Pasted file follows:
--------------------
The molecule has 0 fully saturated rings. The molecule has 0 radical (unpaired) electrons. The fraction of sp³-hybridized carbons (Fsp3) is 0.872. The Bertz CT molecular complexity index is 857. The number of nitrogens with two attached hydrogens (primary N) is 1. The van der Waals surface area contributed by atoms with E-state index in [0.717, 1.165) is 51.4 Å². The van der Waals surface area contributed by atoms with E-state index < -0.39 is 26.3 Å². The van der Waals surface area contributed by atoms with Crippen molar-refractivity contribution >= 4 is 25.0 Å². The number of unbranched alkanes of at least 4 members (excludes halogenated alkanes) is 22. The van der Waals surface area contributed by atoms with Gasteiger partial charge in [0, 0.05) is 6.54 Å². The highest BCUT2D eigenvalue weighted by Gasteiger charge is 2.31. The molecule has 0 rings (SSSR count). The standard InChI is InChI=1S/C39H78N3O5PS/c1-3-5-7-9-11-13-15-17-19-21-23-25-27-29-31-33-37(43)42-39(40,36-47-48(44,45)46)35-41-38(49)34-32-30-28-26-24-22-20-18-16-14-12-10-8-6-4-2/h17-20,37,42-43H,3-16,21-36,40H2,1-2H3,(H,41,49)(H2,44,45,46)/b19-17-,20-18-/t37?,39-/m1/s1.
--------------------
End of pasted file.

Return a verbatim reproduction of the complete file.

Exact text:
The molecule has 0 fully saturated rings. The molecule has 0 radical (unpaired) electrons. The fraction of sp³-hybridized carbons (Fsp3) is 0.872. The Bertz CT molecular complexity index is 857. The number of nitrogens with two attached hydrogens (primary N) is 1. The van der Waals surface area contributed by atoms with E-state index in [0.717, 1.165) is 51.4 Å². The van der Waals surface area contributed by atoms with E-state index < -0.39 is 26.3 Å². The van der Waals surface area contributed by atoms with Crippen molar-refractivity contribution >= 4 is 25.0 Å². The number of unbranched alkanes of at least 4 members (excludes halogenated alkanes) is 22. The van der Waals surface area contributed by atoms with Gasteiger partial charge in [0, 0.05) is 6.54 Å². The highest BCUT2D eigenvalue weighted by Gasteiger charge is 2.31. The molecule has 0 rings (SSSR count). The standard InChI is InChI=1S/C39H78N3O5PS/c1-3-5-7-9-11-13-15-17-19-21-23-25-27-29-31-33-37(43)42-39(40,36-47-48(44,45)46)35-41-38(49)34-32-30-28-26-24-22-20-18-16-14-12-10-8-6-4-2/h17-20,37,42-43H,3-16,21-36,40H2,1-2H3,(H,41,49)(H2,44,45,46)/b19-17-,20-18-/t37?,39-/m1/s1.